Another potential attraction of ‘Viking DNA’ could be to bolster a sense of masculinity, and provide a heroic, ‘warrior’ lineage. While our participants did occasionally invoke the attraction of a romantic association with seafaring and warrior life, their concern was more with having a coherent story of Viking origins that they could pass on to their children and grandchildren. However, it was notable that this story seemed to have more power when it was associated with a direct line of male ancestry – a patriarchal bias arguably encouraged by focusing on Y-chromosomes alongside surnames.
It should be stressed therefore that Viking ancestry is neither rare nor particularly unique: practically all people of European descent will have had a Viking ancestor, among numerous other strands to their ancestry. However, the stories we tell, and pass on, about Viking ancestry, seem to require some level of verifiable proof to lend them their distinctive narrative power. DNA, then, acts as a way of legitimating a story: of turning it into a usable past. DNA does not, as has sometimes been claimed, hold the key to your identity: having a taste for travel and adventure is not something you will find encoded in your ‘Viking DNA’. However, as identity is ultimately the stories we tell about ourselves to ourselves and others, the capacity of DNA (accurately interpreted or otherwise) to shape these stories should not be underestimated.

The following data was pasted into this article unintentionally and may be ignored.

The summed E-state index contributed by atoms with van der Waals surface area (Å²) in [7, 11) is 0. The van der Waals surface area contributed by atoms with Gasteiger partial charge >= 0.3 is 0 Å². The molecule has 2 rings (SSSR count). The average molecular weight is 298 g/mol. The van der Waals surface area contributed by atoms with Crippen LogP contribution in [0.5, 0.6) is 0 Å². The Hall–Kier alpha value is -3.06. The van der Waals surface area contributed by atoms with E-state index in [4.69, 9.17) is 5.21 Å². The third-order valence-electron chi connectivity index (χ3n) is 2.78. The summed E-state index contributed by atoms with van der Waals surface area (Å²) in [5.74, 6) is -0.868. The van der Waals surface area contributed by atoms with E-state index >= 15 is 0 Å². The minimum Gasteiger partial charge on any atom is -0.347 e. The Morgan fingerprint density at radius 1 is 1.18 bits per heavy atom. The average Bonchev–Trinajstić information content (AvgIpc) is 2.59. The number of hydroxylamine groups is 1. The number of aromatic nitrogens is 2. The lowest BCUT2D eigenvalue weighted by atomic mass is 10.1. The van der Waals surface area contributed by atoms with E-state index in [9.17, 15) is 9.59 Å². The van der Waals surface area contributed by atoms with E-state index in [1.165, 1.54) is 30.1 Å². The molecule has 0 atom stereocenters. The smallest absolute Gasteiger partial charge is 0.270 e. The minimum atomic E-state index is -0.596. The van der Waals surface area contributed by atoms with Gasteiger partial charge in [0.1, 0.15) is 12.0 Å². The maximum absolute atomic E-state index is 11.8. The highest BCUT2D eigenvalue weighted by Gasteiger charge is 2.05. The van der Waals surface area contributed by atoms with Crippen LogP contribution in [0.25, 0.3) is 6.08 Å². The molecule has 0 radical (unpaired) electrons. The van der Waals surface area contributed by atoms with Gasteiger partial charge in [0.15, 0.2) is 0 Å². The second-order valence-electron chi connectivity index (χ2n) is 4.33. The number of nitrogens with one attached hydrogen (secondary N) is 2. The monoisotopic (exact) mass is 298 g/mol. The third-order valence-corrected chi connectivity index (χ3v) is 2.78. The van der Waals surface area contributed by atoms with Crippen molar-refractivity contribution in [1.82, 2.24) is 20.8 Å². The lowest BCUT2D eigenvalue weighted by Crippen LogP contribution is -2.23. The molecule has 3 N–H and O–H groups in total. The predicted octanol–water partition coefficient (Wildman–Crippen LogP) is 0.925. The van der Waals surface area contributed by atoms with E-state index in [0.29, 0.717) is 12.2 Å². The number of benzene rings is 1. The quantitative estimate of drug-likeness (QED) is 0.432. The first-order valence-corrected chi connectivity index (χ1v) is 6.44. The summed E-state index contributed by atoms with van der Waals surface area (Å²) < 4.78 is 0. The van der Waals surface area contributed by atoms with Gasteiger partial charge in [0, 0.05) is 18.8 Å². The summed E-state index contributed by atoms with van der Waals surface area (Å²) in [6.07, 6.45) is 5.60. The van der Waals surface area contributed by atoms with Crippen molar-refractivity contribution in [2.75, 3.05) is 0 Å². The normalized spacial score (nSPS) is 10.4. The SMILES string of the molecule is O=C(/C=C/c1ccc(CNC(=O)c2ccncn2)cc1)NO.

Dr Marc Scully is a lecturer in Psychology at Mary Immaculate College, Limerick. This research was funded by the Leverhulme Trust under Programme Grant F/00 212/AM.
Scully, M. (2018). Constructing Masculinity through Genetic Legacies: Family Histories, Y-Chromosomes, and “Viking Identities”. Genealogy, 2(1), 8. http://dx.doi.org/10.3390/genealogy2010008
Scully, M., Brown S.D. & King, T. (2016) Becoming a Viking: DNA Testing, genetic ancestry and placeholder identity. Ethnic and Racial Studies, 39 (2) 162-180. http://dx.doi.org/10.1080/01419870.2016.1105991
Scully, M., King, T. & Brown S.D. (2013) Remediating Viking Origins: Genetic Code as Archival Memory of the Remote Past. Sociology, 47(5), 873-890. http://dx.doi.org/10.1177/0038038513493538
Guest blog: the social psychological meaning of looking for ‘Viking DNA’